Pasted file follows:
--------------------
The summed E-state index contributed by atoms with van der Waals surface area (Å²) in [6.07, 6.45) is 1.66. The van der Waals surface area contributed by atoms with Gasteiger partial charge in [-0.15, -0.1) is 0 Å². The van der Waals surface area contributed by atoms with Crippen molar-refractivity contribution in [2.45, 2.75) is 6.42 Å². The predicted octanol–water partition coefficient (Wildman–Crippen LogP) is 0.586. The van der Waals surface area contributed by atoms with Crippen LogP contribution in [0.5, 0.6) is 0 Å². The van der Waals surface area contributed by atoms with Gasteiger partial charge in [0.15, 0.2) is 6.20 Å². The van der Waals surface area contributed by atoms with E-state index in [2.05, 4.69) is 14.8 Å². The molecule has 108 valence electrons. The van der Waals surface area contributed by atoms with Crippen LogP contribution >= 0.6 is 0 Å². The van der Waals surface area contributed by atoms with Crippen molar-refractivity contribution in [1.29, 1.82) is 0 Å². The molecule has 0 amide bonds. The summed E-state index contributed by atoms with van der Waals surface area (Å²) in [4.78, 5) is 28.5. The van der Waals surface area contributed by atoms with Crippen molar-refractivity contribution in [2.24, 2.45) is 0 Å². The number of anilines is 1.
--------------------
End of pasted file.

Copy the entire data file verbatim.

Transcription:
The summed E-state index contributed by atoms with van der Waals surface area (Å²) in [6.07, 6.45) is 1.66. The van der Waals surface area contributed by atoms with Gasteiger partial charge in [-0.15, -0.1) is 0 Å². The van der Waals surface area contributed by atoms with Crippen molar-refractivity contribution in [2.45, 2.75) is 6.42 Å². The predicted octanol–water partition coefficient (Wildman–Crippen LogP) is 0.586. The van der Waals surface area contributed by atoms with Crippen LogP contribution in [0.5, 0.6) is 0 Å². The van der Waals surface area contributed by atoms with Gasteiger partial charge in [0.15, 0.2) is 6.20 Å². The van der Waals surface area contributed by atoms with E-state index in [2.05, 4.69) is 14.8 Å². The molecule has 108 valence electrons. The van der Waals surface area contributed by atoms with Crippen LogP contribution >= 0.6 is 0 Å². The van der Waals surface area contributed by atoms with Crippen molar-refractivity contribution in [1.29, 1.82) is 0 Å². The molecule has 0 amide bonds. The summed E-state index contributed by atoms with van der Waals surface area (Å²) in [4.78, 5) is 28.5. The van der Waals surface area contributed by atoms with Crippen molar-refractivity contribution in [2.24, 2.45) is 0 Å². The number of anilines is 1.